• Assist them with their time management

  • Ensure they take lots of study breaks

  • Try your best to make nutritious study snacks and meals

Rena also chose to sit with friends at recess and lunch instead of studying alone, and rewarded her hard work with Friday night TV shows in order to stay motivated throughout the year.

 “Your focus should be taking one day at a time. This is how I got rid of unnecessary anxiety and focused on what I could do in the moment,” said Rena.

Remind your child that senior years in high school can be lots of fun!

Fun school events often take place during Year 11 and 12 in Australia.

Amongst the chaos and study your child will be able to attend event(s) such as formal, graduation, awards ceremonies and other events to commemorate their years in high school.

Choosing a school for your child can be difficult, if you wish to receive further information please see Choosing a School NSW 37 or Choosing a School VIC 34.
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Home » Education Advice » 5 Private School Trends in Australia

5 Private School Trends in Australia


According to the Australian Bureau of Statistics, there has been an increase in growth in Independent private schools over the past 5 years.
As more parents are sending their children to private schools, there have been 5 private school trends in Australia that enhance student learning.

5 Private School Trends in Australia

1. Science and Technology in Private Schools

Science, Technology, Engineering and Maths (‘STEM’) skills are becoming crucial for Australia’s changing future.

Technological change is said to advance Australia’s economy. Research shows that STEM jobs in Australia are growing nearly twice as fast as other jobs.

Consequently STEM is a big area of study being emphasised in private schools.

Many private schools introduce opportunities through STEM extracurricular activities or subjects from the very beginning of high school.

In STEM we endeavour to provide a balanced mix of activities that does not only cover the intended curriculum, but also enriches it. For example, we offer coding for Years 7-10 that involves Python programming and CAS calculator TI-Nspire-based programming (which connects to a ‘rover’ that moves). This prepares younger students to understand the ‘tech-active’ component of VCE Mathematics.

   Mr Louis Diamandikos, Head of STEM, Alphington Grammar School.

This is important as the Department of Education, Skills and Employment Australia believes many Australian students don’t understand the importance of STEM ‘until it’s too late’.

Practising STEM from school years allows children to develop workplace skills including critical thinking, collaboration and problem solving.

5 Private School Trends in Australia. children doing chemistry practical in school science lab.

Credit: Alphington Grammar School, Victoria

Many private schools in Australia have advanced STEM facilities available to students.

We are also very fortunate to be using our brand-new STEM labs, which feature state-of-the-art and easy-to-access modern equipment, such as interactive whiteboards and modern electronic safety features. Our enrolment numbers in VCE Sciences have been steady, and we hope that the increased enrolment numbers at junior level will filter into stronger VCE subject enrolments in the coming years.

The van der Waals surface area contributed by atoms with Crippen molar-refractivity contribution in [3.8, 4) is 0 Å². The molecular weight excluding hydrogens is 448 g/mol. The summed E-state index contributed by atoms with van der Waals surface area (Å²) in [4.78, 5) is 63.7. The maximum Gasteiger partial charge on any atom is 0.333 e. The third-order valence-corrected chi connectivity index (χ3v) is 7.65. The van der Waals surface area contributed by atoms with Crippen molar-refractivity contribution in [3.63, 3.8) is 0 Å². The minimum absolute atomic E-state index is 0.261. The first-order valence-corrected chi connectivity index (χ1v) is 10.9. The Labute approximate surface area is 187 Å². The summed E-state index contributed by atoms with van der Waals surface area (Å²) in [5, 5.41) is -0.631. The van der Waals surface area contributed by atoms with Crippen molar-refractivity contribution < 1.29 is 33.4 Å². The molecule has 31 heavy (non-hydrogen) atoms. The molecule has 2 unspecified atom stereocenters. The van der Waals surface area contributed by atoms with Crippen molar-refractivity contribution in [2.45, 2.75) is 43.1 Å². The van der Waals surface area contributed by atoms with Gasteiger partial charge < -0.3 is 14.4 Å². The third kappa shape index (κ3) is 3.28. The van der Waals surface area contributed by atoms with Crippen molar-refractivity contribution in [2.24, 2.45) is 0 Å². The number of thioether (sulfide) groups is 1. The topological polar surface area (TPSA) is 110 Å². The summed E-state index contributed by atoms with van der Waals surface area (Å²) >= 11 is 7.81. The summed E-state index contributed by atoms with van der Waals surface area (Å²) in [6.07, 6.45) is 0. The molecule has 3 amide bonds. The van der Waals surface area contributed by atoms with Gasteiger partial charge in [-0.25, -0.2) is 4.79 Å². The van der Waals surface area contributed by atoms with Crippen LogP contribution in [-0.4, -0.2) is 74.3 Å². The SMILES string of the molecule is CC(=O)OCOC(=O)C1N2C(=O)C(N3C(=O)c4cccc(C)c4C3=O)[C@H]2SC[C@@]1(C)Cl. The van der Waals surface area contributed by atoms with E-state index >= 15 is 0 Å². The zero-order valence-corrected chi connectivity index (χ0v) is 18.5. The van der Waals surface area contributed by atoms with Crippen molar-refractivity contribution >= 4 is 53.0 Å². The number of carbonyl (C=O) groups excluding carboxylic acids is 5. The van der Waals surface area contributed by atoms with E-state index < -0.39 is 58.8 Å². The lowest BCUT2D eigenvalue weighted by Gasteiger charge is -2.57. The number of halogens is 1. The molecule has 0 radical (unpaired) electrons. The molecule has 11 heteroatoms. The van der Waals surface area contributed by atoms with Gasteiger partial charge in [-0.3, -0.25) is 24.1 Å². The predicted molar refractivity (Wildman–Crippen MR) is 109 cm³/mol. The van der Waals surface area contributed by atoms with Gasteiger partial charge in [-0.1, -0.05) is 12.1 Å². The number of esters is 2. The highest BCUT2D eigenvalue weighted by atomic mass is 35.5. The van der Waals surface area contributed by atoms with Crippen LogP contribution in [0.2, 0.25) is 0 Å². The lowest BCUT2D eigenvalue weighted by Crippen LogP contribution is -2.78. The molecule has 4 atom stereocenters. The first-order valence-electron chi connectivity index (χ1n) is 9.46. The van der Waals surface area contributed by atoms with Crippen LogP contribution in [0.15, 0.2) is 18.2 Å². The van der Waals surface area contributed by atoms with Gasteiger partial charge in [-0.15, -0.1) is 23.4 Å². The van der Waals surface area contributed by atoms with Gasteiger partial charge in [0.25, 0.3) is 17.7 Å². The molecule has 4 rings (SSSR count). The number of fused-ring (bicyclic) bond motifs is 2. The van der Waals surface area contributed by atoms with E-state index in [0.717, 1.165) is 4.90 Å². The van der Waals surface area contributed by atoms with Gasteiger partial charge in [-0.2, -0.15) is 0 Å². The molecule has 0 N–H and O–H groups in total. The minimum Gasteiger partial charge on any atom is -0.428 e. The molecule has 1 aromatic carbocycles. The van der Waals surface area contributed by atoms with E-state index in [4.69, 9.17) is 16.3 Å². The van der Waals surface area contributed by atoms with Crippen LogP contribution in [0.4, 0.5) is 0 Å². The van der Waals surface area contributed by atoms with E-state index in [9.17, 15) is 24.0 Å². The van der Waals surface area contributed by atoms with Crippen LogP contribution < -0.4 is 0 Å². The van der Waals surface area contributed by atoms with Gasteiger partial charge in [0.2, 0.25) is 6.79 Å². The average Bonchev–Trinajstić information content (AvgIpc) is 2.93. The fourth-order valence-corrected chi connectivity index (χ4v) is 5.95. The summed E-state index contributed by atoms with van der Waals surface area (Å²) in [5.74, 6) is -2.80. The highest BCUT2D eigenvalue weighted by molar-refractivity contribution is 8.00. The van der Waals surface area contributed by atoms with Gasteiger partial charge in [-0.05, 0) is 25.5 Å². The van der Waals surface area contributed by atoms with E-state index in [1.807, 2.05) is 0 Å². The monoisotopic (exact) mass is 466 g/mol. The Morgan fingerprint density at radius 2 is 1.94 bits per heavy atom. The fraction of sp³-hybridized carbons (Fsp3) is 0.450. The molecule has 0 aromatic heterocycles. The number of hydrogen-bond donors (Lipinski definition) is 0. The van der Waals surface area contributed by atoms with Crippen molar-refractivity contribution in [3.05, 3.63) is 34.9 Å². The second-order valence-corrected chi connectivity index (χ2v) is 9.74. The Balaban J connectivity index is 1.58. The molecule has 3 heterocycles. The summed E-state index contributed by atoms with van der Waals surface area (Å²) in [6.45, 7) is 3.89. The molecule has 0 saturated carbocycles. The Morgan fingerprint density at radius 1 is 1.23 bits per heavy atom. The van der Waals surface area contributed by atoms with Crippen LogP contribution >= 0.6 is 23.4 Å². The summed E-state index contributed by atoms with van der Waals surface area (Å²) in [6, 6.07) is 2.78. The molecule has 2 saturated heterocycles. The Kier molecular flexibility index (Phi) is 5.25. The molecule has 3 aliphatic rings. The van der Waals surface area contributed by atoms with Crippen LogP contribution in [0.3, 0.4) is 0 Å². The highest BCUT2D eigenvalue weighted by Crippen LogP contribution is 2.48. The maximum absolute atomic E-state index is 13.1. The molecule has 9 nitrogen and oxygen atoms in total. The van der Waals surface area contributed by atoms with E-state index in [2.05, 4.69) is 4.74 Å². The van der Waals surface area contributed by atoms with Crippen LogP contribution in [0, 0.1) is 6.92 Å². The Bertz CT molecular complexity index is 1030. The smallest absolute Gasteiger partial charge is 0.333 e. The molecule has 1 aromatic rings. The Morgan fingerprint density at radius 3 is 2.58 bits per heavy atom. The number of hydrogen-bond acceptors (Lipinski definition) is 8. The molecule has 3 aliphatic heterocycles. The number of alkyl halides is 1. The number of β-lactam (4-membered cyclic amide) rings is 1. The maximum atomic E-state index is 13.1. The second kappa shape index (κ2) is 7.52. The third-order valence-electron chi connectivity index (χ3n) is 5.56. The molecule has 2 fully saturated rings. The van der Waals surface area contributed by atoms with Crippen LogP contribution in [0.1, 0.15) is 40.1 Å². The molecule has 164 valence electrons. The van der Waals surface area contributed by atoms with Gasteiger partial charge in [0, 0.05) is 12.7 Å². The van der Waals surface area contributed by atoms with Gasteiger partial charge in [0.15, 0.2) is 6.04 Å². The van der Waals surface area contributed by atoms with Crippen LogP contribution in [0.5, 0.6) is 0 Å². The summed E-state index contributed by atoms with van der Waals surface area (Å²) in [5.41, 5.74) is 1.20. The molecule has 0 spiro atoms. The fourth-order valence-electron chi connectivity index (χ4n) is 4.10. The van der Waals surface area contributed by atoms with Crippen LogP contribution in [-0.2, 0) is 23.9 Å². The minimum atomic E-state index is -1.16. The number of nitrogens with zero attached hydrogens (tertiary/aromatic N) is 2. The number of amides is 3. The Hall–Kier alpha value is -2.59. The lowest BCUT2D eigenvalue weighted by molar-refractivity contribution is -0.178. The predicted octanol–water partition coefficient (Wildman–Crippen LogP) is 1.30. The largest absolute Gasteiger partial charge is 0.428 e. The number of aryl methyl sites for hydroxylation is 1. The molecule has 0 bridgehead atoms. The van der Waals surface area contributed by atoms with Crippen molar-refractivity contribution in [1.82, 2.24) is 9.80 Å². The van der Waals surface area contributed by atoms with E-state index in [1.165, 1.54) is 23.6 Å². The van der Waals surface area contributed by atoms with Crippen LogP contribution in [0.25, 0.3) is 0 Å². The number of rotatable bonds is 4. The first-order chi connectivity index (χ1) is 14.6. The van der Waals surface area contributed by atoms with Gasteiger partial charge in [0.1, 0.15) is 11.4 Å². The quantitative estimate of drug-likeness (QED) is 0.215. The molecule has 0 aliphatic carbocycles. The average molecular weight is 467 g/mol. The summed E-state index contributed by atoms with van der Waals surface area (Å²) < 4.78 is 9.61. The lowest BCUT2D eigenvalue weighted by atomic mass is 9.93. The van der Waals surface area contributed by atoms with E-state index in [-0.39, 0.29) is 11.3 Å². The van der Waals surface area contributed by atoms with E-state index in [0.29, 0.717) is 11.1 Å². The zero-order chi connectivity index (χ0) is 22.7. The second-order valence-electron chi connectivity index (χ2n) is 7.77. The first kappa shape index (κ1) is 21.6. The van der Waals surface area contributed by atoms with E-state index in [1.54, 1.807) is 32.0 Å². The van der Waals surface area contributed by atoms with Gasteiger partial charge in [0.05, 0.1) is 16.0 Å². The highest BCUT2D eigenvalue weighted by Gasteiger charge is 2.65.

Mr Louis Diamandikos, Head of STEM, Alphington Grammar School.

Meriden School in NSW is also characterised by its opportunity for girls to grow in the STEM field.

From robotics and coding to 3-D printing and design, we provide opportunities for real-world problem-solving, exposure to inspiring mentors, access to the latest technology and a cohesive approach to STEM-related skill development.

Ms Ingrid Schwartz, Design and STEM Teacher, Coordinator of Learning Link – STEM, Meriden.

Their facilities include STEM learning centres which include 3D printers, virtual reality, coding and robotics technologies and a CDC machine.

2. Mental Health and Wellbeing in Private Schools

Mental health and student wellbeing is important among Australian young people.

A Headspace report revealed approximately 1 in 3 young people experienced high levels of psychological distress during the peak COVID-19 pandemic.

Private schools are increasingly incorporating education and facilities to provide opportunity for student support.

Ms Deirdre Grealish, Deputy Head of Secondary at Alphington Grammar School explains wellbeing is at the heart of their school.

“Our Exceptionality team (Head of Secondary, Deputy Head of Secondary, Heads of House, Year 7 Coordinator, Head of Learning Support, Psychology Department) meet to discuss specific students who receive additional intervention to support their wellbeing. This work is complemented by weekly Head of House meetings to discuss the wellbeing of the wider student body.

We strive to equip our students with the tools they need to actively maintain and improve their own wellbeing. External programs that the school have selected, such as The Resilience Program, do not just feature during dedicated workshops. Instead, their philosophies trickle through the different strata of school life and it is not uncommon to hear the language of resilience and reflection in our classrooms, hallways, and assemblies. Our Captains and Future Leaders also play an important role in supporting the wellbeing of their peers, acting as mentors for our younger students, facilitating workshops, and performing casual check-ins throughout the year.”

Alphington Grammar School also has its own School Psychologist.